Businesses in Central and Eastern Europe have been given an enormous credit of digital trust by local consumers. The challenge now is to safeguard it.
A recent PwC survey found that about 70% of internet users in Poland are willing to share data with online platforms, as long as their information is sufficiently protected. That illustrates neatly how the story of online trust in our region has largely been one of untapped potential: Our consumers have been faster than our companies to embrace the new reality where everyone is online, all the time. People are expressing online trust and looking for new ways of interacting with businesses, but it’s not clear whether businesses are truly listening yet.
Improving technology in the region – already often better than in Western Europe, as infrastructure “leapfrogs” ahead – means more and more transactions are taking place online. A world in which people are constantly connected to the Internet means a world of expanded consumer choice, so companies need to stand out from the competition by offering relationships and experiences, not just products.
In Poland, for example, 77% of people connect to the Internet using more than one device, in more than one location, every day; 44% of consumers want to receive personalised offers from businesses, delivered to their mobile devices. And in all of the categories of online services we analysed, more than 30% of respondents said convenience is more important than price. Still, they recognise the trade-off: in order to get personalised offers, they need to offer up data about themselves. They want to make sure that the benefit is worth the cost; that the data will be handled appropriately, and that personalisation won’t lead to excessive interference in their personal lives.
Trust and transparency are the key to meeting those concerns – and that requires businesses to change their mind-set. One cautionary tale comes from a supermarket chain in the region, which faced a consumer backlash after journalists reported on how much data it was collecting on members of its loyalty programme. Instead of hiding the amount of data they’re collecting and why they’re collecting it, companies need to be up-front with their customers, showing proactively how sharing data will help build a better relationship and provide better service.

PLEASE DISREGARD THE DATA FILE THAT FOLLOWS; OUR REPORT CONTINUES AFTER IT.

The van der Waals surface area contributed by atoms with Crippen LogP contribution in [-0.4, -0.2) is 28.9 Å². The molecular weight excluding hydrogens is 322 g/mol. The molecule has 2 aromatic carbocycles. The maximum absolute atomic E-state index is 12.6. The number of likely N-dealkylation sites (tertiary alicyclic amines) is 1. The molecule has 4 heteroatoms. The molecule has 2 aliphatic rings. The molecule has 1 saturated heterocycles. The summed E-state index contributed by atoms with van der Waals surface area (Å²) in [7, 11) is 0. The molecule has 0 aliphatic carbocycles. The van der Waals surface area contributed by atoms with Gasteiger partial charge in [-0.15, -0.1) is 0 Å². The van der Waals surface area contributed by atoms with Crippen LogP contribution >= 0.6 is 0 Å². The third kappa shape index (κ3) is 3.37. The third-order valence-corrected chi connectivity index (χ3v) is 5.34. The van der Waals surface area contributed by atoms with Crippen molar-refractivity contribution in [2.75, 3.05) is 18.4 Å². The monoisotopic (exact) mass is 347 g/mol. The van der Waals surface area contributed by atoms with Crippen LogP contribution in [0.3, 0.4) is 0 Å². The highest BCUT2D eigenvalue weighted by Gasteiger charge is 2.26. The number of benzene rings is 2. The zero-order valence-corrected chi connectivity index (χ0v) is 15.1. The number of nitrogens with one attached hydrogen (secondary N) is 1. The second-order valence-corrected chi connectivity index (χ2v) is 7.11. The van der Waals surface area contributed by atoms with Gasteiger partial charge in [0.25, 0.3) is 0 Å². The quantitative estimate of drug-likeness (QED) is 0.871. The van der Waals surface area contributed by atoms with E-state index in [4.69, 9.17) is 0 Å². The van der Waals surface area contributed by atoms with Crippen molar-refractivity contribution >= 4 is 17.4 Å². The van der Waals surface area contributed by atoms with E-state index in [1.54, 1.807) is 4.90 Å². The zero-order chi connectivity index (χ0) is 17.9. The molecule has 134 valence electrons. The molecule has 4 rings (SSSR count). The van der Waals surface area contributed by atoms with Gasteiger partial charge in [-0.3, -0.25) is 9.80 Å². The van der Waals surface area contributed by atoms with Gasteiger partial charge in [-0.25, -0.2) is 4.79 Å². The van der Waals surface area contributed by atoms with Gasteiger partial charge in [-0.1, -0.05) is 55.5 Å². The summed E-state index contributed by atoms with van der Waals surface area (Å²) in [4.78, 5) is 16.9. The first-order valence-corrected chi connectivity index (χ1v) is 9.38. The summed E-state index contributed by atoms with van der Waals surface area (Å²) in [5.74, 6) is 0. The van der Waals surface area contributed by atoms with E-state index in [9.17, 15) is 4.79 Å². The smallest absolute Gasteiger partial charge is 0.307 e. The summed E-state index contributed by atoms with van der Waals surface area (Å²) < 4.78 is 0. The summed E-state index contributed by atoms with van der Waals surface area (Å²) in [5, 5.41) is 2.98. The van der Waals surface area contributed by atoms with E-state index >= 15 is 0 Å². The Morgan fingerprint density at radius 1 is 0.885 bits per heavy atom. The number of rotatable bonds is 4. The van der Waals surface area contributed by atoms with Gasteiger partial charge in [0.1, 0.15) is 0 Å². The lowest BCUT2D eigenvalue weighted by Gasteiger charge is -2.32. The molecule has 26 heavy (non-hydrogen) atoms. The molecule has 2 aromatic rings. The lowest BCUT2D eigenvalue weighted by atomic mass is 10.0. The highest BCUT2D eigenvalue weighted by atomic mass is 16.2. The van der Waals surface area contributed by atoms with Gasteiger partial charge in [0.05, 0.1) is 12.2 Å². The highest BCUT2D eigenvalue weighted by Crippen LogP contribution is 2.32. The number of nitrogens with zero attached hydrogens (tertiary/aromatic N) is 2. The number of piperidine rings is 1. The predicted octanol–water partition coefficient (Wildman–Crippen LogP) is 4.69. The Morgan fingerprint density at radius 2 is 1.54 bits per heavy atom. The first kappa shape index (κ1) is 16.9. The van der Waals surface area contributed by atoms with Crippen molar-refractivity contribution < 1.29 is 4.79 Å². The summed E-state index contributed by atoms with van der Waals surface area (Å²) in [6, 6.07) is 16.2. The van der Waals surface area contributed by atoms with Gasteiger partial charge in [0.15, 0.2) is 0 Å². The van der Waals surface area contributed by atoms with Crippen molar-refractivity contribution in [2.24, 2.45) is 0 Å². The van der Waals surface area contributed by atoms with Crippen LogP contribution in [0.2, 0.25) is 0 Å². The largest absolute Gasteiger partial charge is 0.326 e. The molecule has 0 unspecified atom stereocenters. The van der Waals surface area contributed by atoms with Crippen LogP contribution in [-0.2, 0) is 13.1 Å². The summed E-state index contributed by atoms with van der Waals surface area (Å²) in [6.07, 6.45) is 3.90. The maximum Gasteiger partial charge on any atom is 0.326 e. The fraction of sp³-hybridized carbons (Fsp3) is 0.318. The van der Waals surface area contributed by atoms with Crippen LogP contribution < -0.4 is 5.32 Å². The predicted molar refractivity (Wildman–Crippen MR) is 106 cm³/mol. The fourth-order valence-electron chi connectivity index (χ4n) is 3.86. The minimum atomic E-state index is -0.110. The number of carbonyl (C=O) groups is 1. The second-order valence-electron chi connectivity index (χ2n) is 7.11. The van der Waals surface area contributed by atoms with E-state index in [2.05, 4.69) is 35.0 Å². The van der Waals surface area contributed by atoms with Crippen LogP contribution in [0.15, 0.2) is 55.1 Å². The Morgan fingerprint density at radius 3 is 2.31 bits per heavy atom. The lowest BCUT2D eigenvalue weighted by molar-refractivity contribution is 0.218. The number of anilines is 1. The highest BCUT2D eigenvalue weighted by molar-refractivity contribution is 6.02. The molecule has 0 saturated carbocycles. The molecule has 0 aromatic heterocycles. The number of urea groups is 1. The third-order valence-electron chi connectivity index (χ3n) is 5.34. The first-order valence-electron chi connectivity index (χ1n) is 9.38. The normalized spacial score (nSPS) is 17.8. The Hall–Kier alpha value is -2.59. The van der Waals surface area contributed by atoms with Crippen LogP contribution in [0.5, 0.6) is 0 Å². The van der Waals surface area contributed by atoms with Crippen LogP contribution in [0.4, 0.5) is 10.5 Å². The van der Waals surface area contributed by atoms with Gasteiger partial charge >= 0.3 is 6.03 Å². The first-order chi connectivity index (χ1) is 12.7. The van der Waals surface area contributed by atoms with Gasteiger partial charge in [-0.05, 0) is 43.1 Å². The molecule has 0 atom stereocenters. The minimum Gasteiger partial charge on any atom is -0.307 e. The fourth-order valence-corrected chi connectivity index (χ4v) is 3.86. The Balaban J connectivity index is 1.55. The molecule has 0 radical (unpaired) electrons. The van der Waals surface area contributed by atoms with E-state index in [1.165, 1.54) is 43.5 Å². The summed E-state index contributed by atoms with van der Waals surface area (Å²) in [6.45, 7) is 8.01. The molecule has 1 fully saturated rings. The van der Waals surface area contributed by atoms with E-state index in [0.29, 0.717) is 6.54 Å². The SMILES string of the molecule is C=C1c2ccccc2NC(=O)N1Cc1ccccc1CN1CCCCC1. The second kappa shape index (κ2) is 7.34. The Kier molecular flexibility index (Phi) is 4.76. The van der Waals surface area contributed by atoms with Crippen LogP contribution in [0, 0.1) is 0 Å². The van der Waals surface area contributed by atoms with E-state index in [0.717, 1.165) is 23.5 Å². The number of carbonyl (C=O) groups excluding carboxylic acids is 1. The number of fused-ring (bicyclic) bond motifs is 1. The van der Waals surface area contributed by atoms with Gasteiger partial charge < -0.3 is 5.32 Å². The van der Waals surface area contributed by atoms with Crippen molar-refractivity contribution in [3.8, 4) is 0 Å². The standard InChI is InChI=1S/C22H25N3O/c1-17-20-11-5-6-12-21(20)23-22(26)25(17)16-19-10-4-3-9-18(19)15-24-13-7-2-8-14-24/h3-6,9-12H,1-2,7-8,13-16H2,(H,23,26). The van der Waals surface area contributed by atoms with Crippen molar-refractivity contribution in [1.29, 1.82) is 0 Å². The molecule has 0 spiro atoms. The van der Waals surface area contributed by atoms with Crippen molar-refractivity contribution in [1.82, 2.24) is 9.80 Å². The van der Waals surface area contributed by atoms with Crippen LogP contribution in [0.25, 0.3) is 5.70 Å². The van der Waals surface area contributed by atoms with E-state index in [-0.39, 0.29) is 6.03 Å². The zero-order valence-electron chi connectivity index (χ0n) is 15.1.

Unfortunately, thus far CEOs in the region have shown a lower level of concern than their global peers about threats to cyber-security: in PwC’s annual CEO Survey, only 46% said they were “somewhat concerned” or “extremely concerned” about this threat, the lowest percentage on a list of 10 threats, and well below the global average of 61%. But the EU’s new General Data Protection Regulation is bound to concentrate minds, as it revolutionises the way companies handle consumer data.
For CEE companies in EU member states, the new rules undoubtedly mean new compliance costs, but the savvy ones can find ways to use the change as an opportunity to solidify consumer trust.
When the GDPR takes effect on 25 May 2018, it will be a tipping point in consumer awareness of how companies use their data; among its requirements are procedures for customers to examine, correct and delete data held by companies, and it imposes penalties of up to 4% of turnover for failure to comply. As the date approaches, consumers will be flooded with new versions of the terms of service for websites they have interacted with – including many that they’ve forgotten about.
Smart companies can stand out from their competitors by doing more than just the minimum: explaining the changes in plain language and pointing out the benefits consumers receive from the relationship. Ultimately, the best way for businesses to get consumers to trust them is to show that they have enough confidence in themselves to be open and transparent about their digital relationships with consumers.
Like their counterparts around the world, businesses in Central and Eastern Europe lost years of hard-earned trust overnight when the global financial crisis hit in 2008. The online world has given them an opportunity to earn it back, but it will require commitment to new ways of relating to their customers. This matters, because due to their troubled history, societies in this region have suffered for too long from a lack of trust in all areas (not just online).
If companies can grasp the role and significance of digital trust, they may find ways to leverage it to increase face-to-face trust, with benefits that flow far beyond the world of commerce.
Olga Grygier-Siddons is the Chief Executive Officer of PricewaterhouseCoopers Central and Eastern Europe (CEE) which comprises 29 Member Firms of the Global PwC Network. Olga is a member of the PwC Global Strategy Council which comprises the Territory Senior Partners from the largest 21 territories in the PwC Network.